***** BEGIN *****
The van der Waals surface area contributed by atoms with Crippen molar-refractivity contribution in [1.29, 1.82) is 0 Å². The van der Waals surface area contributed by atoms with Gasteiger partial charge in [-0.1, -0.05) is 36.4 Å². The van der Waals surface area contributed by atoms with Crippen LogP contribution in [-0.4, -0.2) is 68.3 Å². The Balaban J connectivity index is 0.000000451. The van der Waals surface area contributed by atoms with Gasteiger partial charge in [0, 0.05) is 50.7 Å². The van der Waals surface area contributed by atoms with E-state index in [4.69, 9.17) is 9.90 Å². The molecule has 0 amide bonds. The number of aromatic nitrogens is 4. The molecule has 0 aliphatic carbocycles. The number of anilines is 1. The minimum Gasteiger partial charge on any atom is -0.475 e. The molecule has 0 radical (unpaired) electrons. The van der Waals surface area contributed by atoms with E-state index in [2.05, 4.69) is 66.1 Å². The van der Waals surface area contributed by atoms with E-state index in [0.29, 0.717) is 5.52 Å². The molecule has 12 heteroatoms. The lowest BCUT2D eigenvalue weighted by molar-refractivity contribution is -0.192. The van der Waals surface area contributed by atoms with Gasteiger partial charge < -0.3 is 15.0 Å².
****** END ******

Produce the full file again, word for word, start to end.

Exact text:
The van der Waals surface area contributed by atoms with Crippen molar-refractivity contribution in [1.29, 1.82) is 0 Å². The van der Waals surface area contributed by atoms with Gasteiger partial charge in [-0.1, -0.05) is 36.4 Å². The van der Waals surface area contributed by atoms with Crippen LogP contribution in [-0.4, -0.2) is 68.3 Å². The Balaban J connectivity index is 0.000000451. The van der Waals surface area contributed by atoms with Gasteiger partial charge in [0, 0.05) is 50.7 Å². The van der Waals surface area contributed by atoms with E-state index in [4.69, 9.17) is 9.90 Å². The molecule has 0 amide bonds. The number of aromatic nitrogens is 4. The molecule has 0 aliphatic carbocycles. The number of anilines is 1. The minimum Gasteiger partial charge on any atom is -0.475 e. The molecule has 0 radical (unpaired) electrons. The van der Waals surface area contributed by atoms with E-state index in [2.05, 4.69) is 66.1 Å². The van der Waals surface area contributed by atoms with E-state index in [0.29, 0.717) is 5.52 Å². The molecule has 12 heteroatoms. The lowest BCUT2D eigenvalue weighted by molar-refractivity contribution is -0.192. The van der Waals surface area contributed by atoms with Gasteiger partial charge < -0.3 is 15.0 Å².